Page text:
Law firm Browne Jacobson and the University of Nottingham are launching a ground-breaking two and a half year Knowledge Transfer Partnership which aims to develop and embed long-lasting equality, diversity and inclusion (EDI) principles and learnings into the firm’s practices and processes, amongst its key client-bases and the national legal sector.
Browne Jacobson will work with the University of Nottingham’s leading business unit, Linguistic Profiling for Professionals, in the Centre for Research in Applied Linguistics (CRAL), along with a graduate associate to analyse, review and change the way it uses written, spoken and digital language to ensure it is more diverse and inclusive as an employer. The project will be overseen by Louise Mullany, Professor in Sociolinguistics at the University of Nottingham.
Browne Jacobson is currently ranked as the UK’s leading employer in the Social Mobility Employer Index, the leading authority on social mobility workplace best practice in the UK.
Declan Vaughan, People Director, said:
“We believe this collaboration is truly ground-breaking. It provides us with a unique opportunity to address the language of exclusion in the workplace. It will help us to better understand and shape how we, our clients and the wider legal profession can improve the way we all communicate to create a more inclusive and diverse working environment.”
Claire Stripp, Head of Talent & Knowledge at Browne Jacobson, added:
“Research shows using language in the workplace that is outdated can have a detrimental effect on an organisation’s ability to attract and retain top talent, drive commercial success and innovate.
“We are passionately inclusive, and we believe that understanding how language can be unintentionally but significantly exclusive, and learning how to communicate truly inclusively, is ground-breaking and will help us to attract and retain the best talent and enable everyone to thrive with us.”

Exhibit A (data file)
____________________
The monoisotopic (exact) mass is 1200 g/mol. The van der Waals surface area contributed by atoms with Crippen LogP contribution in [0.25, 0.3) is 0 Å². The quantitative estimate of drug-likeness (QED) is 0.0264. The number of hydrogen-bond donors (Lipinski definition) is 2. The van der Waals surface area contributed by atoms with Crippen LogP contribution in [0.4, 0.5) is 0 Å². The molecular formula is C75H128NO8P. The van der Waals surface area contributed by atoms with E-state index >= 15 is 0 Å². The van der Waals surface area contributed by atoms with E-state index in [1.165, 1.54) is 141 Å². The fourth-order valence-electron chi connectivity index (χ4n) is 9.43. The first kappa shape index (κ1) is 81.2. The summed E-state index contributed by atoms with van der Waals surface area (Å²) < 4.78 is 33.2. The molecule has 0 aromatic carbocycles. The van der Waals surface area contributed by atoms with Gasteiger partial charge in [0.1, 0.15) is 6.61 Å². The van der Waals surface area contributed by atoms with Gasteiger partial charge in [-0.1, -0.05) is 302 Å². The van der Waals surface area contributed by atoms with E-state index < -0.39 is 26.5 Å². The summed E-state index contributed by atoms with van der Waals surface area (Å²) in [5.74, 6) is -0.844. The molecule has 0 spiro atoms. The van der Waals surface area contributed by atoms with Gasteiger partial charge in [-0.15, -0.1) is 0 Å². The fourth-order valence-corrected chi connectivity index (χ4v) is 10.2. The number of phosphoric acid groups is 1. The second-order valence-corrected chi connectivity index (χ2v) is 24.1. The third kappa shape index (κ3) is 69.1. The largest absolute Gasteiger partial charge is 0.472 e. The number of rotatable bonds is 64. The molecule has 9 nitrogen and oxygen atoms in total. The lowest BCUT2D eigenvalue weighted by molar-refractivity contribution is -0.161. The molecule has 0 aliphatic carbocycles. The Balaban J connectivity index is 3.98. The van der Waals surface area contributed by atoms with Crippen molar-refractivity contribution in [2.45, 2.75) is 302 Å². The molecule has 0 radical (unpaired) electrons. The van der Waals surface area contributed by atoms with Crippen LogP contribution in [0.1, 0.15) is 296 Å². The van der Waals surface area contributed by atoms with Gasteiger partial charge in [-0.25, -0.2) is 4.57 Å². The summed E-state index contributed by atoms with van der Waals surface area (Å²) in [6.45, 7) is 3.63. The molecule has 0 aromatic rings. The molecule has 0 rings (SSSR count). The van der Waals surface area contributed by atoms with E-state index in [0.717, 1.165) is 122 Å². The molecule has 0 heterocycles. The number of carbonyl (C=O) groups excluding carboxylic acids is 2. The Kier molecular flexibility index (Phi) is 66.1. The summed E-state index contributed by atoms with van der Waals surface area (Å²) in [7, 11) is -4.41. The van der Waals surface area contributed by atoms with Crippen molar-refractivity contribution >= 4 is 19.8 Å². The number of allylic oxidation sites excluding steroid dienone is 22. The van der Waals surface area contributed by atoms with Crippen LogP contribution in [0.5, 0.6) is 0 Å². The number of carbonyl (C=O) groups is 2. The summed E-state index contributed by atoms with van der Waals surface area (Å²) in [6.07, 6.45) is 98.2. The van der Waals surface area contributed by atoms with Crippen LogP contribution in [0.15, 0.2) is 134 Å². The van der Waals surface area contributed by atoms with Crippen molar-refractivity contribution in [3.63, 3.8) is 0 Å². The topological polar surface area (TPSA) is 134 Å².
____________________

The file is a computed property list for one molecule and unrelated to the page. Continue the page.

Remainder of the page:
Knowledge Transfer Partnerships (KTPs) is Europe’s leading programme helping businesses to improve their competitiveness by enabling companies to work with higher education or research and technology organisations to obtain knowledge, technology or skills which they consider to be of strategic competitive importance. The UK-wide programme is overseen by Innovate UK and supported by 16 other public sector funding organisations. Projects typically last between 12 months and 3 years.
Professor Louise Mullany, Lead Academic and Knowledge Base Supervisor at the University of Nottingham, said:
“We are delighted that the KTP application has been successful. It will enable us to engage in critically important diversity and inclusion work over a sustained period of time, bringing long-lasting value to the firm and its clients.
“We are looking forward to applying our inclusive communication solutions package with the business and know that the knowledge we gain in return will deeply inform our research and practices in this area for many years to come.”
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